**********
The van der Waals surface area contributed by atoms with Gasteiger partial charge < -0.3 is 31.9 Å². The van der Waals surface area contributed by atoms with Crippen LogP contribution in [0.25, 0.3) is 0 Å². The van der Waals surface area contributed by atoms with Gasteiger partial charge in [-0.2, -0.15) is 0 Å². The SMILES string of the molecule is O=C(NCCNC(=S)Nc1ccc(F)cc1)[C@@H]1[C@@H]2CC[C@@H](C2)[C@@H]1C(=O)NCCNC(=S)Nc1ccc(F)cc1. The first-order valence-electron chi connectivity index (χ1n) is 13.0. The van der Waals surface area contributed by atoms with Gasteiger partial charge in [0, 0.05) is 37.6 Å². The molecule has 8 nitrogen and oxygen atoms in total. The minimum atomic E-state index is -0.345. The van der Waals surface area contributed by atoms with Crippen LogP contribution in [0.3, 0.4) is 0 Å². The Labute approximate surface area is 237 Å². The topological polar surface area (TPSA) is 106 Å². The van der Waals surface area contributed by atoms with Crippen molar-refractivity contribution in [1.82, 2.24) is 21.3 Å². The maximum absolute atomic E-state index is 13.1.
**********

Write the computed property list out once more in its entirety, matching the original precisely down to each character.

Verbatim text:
The van der Waals surface area contributed by atoms with Gasteiger partial charge < -0.3 is 31.9 Å². The van der Waals surface area contributed by atoms with Crippen LogP contribution in [0.25, 0.3) is 0 Å². The van der Waals surface area contributed by atoms with Gasteiger partial charge in [-0.2, -0.15) is 0 Å². The SMILES string of the molecule is O=C(NCCNC(=S)Nc1ccc(F)cc1)[C@@H]1[C@@H]2CC[C@@H](C2)[C@@H]1C(=O)NCCNC(=S)Nc1ccc(F)cc1. The first-order valence-electron chi connectivity index (χ1n) is 13.0. The van der Waals surface area contributed by atoms with Gasteiger partial charge in [0, 0.05) is 37.6 Å². The molecule has 8 nitrogen and oxygen atoms in total. The minimum atomic E-state index is -0.345. The van der Waals surface area contributed by atoms with Crippen LogP contribution in [0.3, 0.4) is 0 Å². The Labute approximate surface area is 237 Å². The topological polar surface area (TPSA) is 106 Å². The van der Waals surface area contributed by atoms with Crippen molar-refractivity contribution in [1.82, 2.24) is 21.3 Å². The maximum absolute atomic E-state index is 13.1.